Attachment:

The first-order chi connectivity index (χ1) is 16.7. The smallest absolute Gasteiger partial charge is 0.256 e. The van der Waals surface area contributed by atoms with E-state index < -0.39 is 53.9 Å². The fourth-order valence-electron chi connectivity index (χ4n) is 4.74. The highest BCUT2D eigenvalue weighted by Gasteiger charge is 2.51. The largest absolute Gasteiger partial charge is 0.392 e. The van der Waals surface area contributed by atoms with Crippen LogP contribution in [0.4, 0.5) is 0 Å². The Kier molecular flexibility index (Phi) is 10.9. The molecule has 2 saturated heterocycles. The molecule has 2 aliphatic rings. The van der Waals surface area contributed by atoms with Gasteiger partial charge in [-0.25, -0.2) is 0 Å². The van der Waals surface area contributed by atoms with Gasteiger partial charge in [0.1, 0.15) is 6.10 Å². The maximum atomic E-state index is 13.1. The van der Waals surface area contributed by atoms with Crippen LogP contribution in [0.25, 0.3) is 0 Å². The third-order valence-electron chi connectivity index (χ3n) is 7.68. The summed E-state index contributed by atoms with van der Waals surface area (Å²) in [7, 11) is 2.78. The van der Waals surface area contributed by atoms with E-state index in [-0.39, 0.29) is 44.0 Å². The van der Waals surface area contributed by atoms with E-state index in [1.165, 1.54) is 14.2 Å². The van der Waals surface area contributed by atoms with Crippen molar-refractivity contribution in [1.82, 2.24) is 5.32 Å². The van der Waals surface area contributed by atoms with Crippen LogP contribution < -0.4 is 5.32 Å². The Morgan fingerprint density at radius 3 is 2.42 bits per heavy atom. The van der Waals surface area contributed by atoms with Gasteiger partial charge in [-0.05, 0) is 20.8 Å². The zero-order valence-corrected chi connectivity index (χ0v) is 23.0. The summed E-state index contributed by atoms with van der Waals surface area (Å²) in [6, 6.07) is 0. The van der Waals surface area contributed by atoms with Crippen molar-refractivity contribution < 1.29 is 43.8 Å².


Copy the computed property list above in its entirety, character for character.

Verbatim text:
The first-order chi connectivity index (χ1) is 16.7. The smallest absolute Gasteiger partial charge is 0.256 e. The van der Waals surface area contributed by atoms with E-state index < -0.39 is 53.9 Å². The fourth-order valence-electron chi connectivity index (χ4n) is 4.74. The highest BCUT2D eigenvalue weighted by Gasteiger charge is 2.51. The largest absolute Gasteiger partial charge is 0.392 e. The van der Waals surface area contributed by atoms with Crippen LogP contribution in [0.4, 0.5) is 0 Å². The Kier molecular flexibility index (Phi) is 10.9. The molecule has 2 saturated heterocycles. The molecule has 2 aliphatic rings. The van der Waals surface area contributed by atoms with Gasteiger partial charge in [-0.25, -0.2) is 0 Å². The van der Waals surface area contributed by atoms with Gasteiger partial charge in [0.1, 0.15) is 6.10 Å². The maximum atomic E-state index is 13.1. The van der Waals surface area contributed by atoms with Crippen LogP contribution in [0.25, 0.3) is 0 Å². The third-order valence-electron chi connectivity index (χ3n) is 7.68. The summed E-state index contributed by atoms with van der Waals surface area (Å²) in [7, 11) is 2.78. The van der Waals surface area contributed by atoms with E-state index in [-0.39, 0.29) is 44.0 Å². The van der Waals surface area contributed by atoms with E-state index in [1.165, 1.54) is 14.2 Å². The van der Waals surface area contributed by atoms with Crippen molar-refractivity contribution in [1.82, 2.24) is 5.32 Å². The van der Waals surface area contributed by atoms with Crippen LogP contribution < -0.4 is 5.32 Å². The Morgan fingerprint density at radius 3 is 2.42 bits per heavy atom. The van der Waals surface area contributed by atoms with Gasteiger partial charge in [-0.05, 0) is 20.8 Å². The zero-order valence-corrected chi connectivity index (χ0v) is 23.0. The summed E-state index contributed by atoms with van der Waals surface area (Å²) in [6, 6.07) is 0. The van der Waals surface area contributed by atoms with Crippen molar-refractivity contribution < 1.29 is 43.8 Å².